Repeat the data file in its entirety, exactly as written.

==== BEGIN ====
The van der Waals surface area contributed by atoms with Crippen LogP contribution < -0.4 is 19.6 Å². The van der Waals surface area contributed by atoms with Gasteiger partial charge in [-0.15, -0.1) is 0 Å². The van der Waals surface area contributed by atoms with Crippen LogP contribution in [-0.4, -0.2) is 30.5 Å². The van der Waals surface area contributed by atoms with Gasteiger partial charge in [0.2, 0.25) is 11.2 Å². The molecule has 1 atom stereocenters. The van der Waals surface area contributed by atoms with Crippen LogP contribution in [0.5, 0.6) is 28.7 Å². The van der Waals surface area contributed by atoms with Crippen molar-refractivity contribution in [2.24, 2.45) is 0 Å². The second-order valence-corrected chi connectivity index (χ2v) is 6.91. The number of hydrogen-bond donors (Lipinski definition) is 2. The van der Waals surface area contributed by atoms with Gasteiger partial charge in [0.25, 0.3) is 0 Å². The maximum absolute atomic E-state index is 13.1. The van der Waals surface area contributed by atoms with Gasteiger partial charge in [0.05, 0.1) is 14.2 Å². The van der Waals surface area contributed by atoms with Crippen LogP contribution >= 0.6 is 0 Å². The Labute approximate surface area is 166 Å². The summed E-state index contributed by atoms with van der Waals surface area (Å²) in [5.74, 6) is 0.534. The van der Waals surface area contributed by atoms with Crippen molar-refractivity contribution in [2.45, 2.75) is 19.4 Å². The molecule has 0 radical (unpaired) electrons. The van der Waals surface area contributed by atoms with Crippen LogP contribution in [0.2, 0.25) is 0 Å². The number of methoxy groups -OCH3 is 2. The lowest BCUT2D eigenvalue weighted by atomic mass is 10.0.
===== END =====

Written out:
The van der Waals surface area contributed by atoms with Crippen LogP contribution < -0.4 is 19.6 Å². The van der Waals surface area contributed by atoms with Gasteiger partial charge in [-0.15, -0.1) is 0 Å². The van der Waals surface area contributed by atoms with Crippen LogP contribution in [-0.4, -0.2) is 30.5 Å². The van der Waals surface area contributed by atoms with Gasteiger partial charge in [0.2, 0.25) is 11.2 Å². The molecule has 1 atom stereocenters. The van der Waals surface area contributed by atoms with Crippen LogP contribution in [0.5, 0.6) is 28.7 Å². The van der Waals surface area contributed by atoms with Crippen molar-refractivity contribution in [2.24, 2.45) is 0 Å². The second-order valence-corrected chi connectivity index (χ2v) is 6.91. The number of hydrogen-bond donors (Lipinski definition) is 2. The van der Waals surface area contributed by atoms with Gasteiger partial charge in [0.25, 0.3) is 0 Å². The maximum absolute atomic E-state index is 13.1. The van der Waals surface area contributed by atoms with Gasteiger partial charge in [0.05, 0.1) is 14.2 Å². The van der Waals surface area contributed by atoms with Crippen LogP contribution >= 0.6 is 0 Å². The Labute approximate surface area is 166 Å². The summed E-state index contributed by atoms with van der Waals surface area (Å²) in [5.74, 6) is 0.534. The van der Waals surface area contributed by atoms with Crippen molar-refractivity contribution in [2.45, 2.75) is 19.4 Å². The molecule has 0 radical (unpaired) electrons. The van der Waals surface area contributed by atoms with Crippen LogP contribution in [0.2, 0.25) is 0 Å². The number of methoxy groups -OCH3 is 2. The lowest BCUT2D eigenvalue weighted by atomic mass is 10.0.